Expected traffic flows on the network include multicast broadcast traffic, command and control (C&C) traffic, operation, administration, management and provisioning (OAM&P) traffic, content mirroring traffic and unicast broadcast traffic. Multicast broadcast traffic includes traffic from upstream NDCs arriving at the transport floor of the NDC and being switched to downstream NDCs and/or the access floor to be delivered to local service recipients. Multicast may include video being broadcast to all local service recipients or multimedia conference calls to multiple local service recipients. C&C traffic includes traffic flowing between the management and control floor and any or all of the application floor, the access floor and the transport floor. C&C traffic includes traffic involved with managing content for local service recipients. For example, servers on the management and control floor tracking requests for services made by local service recipients, maintaining billing information for services used by local service recipients, ensuring that requested services are initiated i.e. instructing a VoD server to transmit a requested video program to a local service recipient, and ensuring proper encryption of a signal to a local service recipient to either allow the signal to be receiver or ensure it is blocked i.e. in the case of a multicast pay-per-view event or a unicast VoD event. OAM&P traffic includes traffic flowing between the management and control floor and any or all of the application floor, the access floor and the transport floor. OAM&P traffic includes traffic involved with managing the network. For example, servers on the management and control floor monitoring alarms that indicate a failure at a given point in the network and/or tracking resources in the network i.e. different types of application servers on the application floor and the hardware and software content on those servers. Content mirroring traffic includes traffic between the application floor and upstream NDCs. Content mirroring includes upstream NDCs providing content for application servers on the application floor. In some embodiments the content is provided to multiple application servers for protection in case one application server fails or to simply ensure there is sufficient access to the content. Examples of content may include video content for multicast or unicast. Unicast broadcast traffic includes traffic between the application floor, the access floor and the transport floor. Unicast content includes application servers providing content including, but not limited to, video content, such as VoD, to local service recipients via the access floor or downstream NDCs via the transport floor.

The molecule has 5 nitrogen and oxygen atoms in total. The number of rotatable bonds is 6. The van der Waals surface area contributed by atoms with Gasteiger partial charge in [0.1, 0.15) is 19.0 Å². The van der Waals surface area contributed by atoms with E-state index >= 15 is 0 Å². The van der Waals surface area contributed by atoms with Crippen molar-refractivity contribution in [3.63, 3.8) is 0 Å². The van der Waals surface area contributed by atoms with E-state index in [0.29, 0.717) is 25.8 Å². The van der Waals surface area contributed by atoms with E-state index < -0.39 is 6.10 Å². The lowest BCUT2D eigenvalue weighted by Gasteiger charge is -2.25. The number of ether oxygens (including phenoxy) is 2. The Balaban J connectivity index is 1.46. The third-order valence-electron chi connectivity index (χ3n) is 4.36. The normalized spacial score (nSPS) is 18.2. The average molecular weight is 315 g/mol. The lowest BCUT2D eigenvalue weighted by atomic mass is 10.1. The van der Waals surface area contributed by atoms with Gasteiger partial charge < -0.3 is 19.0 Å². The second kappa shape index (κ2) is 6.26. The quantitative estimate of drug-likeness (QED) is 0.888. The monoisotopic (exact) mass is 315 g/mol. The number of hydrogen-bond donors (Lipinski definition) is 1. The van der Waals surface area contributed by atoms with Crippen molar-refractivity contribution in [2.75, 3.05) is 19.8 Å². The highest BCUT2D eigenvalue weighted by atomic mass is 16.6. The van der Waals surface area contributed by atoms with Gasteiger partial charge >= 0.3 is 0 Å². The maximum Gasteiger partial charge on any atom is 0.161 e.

• [0062]
    C&C and OAM&P traffic do not typically utilize as large an amount of bandwidth as multicast and unicast broadcast and/or content mirroring use. Unicast broadcast in particular utilizes large amounts of bandwidth due to its basic nature of delivering bandwidth intensive content to as many local service. recipients desire it, whenever it is desired.
  • [0063]